The United States is poised to experience a shortfall of up to 52,000 primary care physicians by 2025, according to a new study in the Annals of Family Medicine.
To meet that demand, federal and state governments are pushing hard to encourage more young physicians to enter the field, widely considered to be less lucrative than most specialties.
While the Centers for Medicare & Medicaid Services (CMS) has announced that it will increase Medicaid reimbursements to family doctors, internists and pediatricians next year, some state medical societies are lobbying for medical schools to make primary care specialties a higher priority.
In New Jersey, for example, where only 7 percent of the state's doctors practice family medicine, the New Jersey Academy of Family Physicians is encouraging the state to instruct its medical schools to allot a larger share of their budgets to family medicine, as well as provide additional funding for medical-school programs that attract applicants who are interested in family medicine, NJAFP Government Affairs Director Claudine M. Leone told NJSpotlight.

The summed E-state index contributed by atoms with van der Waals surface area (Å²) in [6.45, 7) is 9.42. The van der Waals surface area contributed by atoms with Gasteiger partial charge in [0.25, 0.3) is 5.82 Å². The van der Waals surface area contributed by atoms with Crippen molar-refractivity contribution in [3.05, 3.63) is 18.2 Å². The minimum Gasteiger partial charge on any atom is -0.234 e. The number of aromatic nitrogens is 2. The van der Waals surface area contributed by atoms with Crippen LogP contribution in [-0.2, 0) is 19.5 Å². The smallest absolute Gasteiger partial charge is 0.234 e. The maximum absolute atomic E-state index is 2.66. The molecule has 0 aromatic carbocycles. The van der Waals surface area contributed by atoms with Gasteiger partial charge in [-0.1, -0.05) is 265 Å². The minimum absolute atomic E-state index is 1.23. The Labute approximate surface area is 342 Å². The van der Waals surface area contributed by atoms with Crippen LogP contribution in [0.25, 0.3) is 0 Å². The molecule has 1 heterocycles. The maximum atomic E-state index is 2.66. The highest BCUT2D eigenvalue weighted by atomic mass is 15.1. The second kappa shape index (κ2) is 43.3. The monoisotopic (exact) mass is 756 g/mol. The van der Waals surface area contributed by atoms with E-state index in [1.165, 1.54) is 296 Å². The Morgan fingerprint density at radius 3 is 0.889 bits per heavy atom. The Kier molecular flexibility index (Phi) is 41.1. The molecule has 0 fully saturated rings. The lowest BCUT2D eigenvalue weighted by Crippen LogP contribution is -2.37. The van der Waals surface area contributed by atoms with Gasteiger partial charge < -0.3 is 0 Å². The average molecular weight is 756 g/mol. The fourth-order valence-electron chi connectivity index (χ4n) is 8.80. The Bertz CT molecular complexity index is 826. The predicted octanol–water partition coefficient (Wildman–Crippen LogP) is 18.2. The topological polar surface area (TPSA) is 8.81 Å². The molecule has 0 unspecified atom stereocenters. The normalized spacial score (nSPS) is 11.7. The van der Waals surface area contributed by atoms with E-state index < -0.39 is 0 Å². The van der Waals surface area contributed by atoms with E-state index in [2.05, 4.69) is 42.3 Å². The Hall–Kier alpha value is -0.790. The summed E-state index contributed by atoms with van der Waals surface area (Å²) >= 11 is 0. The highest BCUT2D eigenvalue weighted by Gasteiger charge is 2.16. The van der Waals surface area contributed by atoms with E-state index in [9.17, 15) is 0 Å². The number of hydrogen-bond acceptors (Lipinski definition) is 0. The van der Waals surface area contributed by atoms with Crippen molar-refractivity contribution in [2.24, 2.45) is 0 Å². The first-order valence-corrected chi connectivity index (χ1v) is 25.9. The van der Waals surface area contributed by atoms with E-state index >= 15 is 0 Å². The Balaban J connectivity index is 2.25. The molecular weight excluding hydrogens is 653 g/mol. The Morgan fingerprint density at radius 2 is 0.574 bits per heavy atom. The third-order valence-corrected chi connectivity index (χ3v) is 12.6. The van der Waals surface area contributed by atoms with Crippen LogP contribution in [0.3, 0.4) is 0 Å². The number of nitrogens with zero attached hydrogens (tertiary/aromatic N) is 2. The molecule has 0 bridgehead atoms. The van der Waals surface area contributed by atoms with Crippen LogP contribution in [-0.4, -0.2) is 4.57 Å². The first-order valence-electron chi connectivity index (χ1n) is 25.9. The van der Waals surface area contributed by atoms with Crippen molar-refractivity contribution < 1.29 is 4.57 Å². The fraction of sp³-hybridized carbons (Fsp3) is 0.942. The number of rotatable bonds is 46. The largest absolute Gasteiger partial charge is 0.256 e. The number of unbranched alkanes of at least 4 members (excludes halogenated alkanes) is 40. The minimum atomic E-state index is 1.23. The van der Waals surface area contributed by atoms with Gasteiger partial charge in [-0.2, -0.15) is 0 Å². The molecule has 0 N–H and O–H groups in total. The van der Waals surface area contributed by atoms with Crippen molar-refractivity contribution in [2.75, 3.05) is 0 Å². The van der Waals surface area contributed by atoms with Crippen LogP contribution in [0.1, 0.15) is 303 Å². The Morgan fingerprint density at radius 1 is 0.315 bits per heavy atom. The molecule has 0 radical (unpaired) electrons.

A stiffer challenge, however, is getting students to consider comparatively lower-paying positions in primary care when facing substantial educational debt, the article noted.
However, a study published in Academic Medicine determined that primary care careers can indeed be economically viable for current medical school students who graduate with a median debt of about $160,000.
But for the 23 percent of 2011 graduates from private medical schools with debts topping $250,000, the authors acknowledged that a primary care path would be much more difficult. "Such graduates who choose primary care likely would need to live in a low-cost area or engage in some type of nonstandard loan repayment plan to avoid incurring additional debt in the decade after graduation," Medical Economics reported.